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Sava Tires Posts EUR 14.3m Net Profit in 2010, Announces Name Change

Kranj, 28 June (STA) - The Kranj-based Sava Tires, owned by tire giant Goodyear, posted revenues of EUR 374m in 2010, finishing the year with a net profit of EUR 14.3m. The company announced at a press conference Tuesday it would change its name on 1 July to Goodyear Dunlop Sava Tires and that extensive investments will continue.

Sava Tires director Thierry Villard told the press conference that the Kranj production plant was operating above the Goodyear average, which has 55 production plants and 72,000 employees around the world.

In its 13-year history and after EUR 170m of investments, Sava Tires has become one of the most successful companies in Slovenia and the leading tire maker in SE Europe, he said.

Its 1,400 employees have produced over 7.12bn tires, mainly for the markets of former Yugoslavia and Albania, with the Slovenian market leading in both the distance travelled and in the number of cars per capita.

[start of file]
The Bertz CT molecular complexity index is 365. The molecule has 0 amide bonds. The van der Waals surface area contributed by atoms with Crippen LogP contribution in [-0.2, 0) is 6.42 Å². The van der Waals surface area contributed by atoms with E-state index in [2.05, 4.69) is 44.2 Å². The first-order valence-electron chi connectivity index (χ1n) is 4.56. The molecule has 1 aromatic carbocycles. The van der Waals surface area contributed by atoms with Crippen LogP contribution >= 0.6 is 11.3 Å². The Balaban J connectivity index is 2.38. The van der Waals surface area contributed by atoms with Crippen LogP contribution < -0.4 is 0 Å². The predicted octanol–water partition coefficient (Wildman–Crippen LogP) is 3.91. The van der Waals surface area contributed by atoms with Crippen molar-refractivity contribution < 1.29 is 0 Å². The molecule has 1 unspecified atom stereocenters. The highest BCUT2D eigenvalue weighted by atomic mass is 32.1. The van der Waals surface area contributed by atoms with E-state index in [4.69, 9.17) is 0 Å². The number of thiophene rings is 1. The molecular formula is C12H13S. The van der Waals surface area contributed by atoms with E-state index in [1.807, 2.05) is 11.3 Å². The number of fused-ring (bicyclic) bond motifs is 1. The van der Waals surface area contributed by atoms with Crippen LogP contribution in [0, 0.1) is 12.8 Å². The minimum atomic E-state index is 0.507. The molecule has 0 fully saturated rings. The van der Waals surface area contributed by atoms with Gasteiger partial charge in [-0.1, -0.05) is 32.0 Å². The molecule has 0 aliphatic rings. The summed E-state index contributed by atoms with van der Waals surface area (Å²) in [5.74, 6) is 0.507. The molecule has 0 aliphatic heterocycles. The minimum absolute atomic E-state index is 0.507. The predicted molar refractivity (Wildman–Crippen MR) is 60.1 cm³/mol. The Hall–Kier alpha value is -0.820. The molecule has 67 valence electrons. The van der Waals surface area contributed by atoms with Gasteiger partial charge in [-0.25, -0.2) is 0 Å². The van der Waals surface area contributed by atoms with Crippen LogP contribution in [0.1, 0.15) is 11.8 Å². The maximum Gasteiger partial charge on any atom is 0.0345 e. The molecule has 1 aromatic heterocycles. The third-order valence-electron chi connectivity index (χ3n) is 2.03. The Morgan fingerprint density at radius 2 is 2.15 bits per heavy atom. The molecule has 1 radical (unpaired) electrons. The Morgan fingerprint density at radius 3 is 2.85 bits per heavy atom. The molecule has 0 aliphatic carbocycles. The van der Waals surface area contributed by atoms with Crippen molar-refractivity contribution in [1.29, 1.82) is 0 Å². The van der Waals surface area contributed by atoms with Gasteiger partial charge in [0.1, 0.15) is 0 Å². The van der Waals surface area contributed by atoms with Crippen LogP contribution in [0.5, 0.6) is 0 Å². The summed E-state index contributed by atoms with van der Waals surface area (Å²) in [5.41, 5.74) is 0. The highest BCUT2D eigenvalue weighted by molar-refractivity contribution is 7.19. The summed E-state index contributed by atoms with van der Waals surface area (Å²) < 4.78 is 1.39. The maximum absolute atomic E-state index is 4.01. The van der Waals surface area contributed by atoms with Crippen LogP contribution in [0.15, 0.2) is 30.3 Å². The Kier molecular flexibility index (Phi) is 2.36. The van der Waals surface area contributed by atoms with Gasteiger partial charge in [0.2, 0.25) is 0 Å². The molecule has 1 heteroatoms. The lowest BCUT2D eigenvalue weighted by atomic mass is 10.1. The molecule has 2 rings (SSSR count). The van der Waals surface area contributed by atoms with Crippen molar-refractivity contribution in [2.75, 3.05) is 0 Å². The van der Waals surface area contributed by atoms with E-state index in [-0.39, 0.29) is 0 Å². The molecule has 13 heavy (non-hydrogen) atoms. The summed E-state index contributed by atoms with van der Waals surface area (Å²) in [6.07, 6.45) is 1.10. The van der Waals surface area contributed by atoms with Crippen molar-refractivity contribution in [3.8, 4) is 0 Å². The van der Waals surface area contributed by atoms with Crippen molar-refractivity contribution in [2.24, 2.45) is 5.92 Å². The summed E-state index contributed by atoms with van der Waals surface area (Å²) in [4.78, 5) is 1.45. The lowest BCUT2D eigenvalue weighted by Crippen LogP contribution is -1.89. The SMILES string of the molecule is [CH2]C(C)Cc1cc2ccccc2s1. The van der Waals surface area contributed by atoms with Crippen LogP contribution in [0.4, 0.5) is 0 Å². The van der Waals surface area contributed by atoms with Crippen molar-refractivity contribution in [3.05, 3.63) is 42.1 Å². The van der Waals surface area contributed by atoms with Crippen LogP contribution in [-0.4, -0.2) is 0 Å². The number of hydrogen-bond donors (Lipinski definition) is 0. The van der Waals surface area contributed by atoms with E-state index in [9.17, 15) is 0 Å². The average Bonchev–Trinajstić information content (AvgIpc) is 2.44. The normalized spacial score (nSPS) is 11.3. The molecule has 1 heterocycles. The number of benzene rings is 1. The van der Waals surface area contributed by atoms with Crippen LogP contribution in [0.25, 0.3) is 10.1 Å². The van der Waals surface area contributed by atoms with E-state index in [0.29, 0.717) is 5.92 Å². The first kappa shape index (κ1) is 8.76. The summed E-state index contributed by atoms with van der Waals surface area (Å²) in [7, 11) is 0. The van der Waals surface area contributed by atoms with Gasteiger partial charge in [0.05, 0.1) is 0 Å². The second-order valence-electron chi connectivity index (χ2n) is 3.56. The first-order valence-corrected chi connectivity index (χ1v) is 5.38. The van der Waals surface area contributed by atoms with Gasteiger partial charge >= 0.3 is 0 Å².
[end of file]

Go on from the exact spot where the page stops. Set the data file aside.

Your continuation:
According to the tire maker's financial director Stefan Hourau, the company's revenues rose by 25% in 2010 over the year before and net profit grew by 28%.

Investments in the plant were also considerably higher last year, as production needed to be ramped up. If the company's market continues to grow, a new production plant in Slovenia may also be needed, Hourau stressed.

Villard, who has been heading Sava Tires since last year, believes that renaming the Kranj-based company after 13 years as Sava Tires will be a new milestone in the successful development.

He says that the new name will make the company more recognisable by including all of Goodyear's brands, while also bringing into line with other Goodyear Dunlop companies in Europe.

Villard reiterated that Goodyear sees Slovenia's advantages in highly qualified labour force, good infrastructure and a good position for entering the markets of SE Europe.

Foreign investors would like to see more flexibility and less red tape in Slovenia, but the advantages definitely outweigh the disadvantages, Villard assessed, adding that Goodyear will continue investing in Slovenia.

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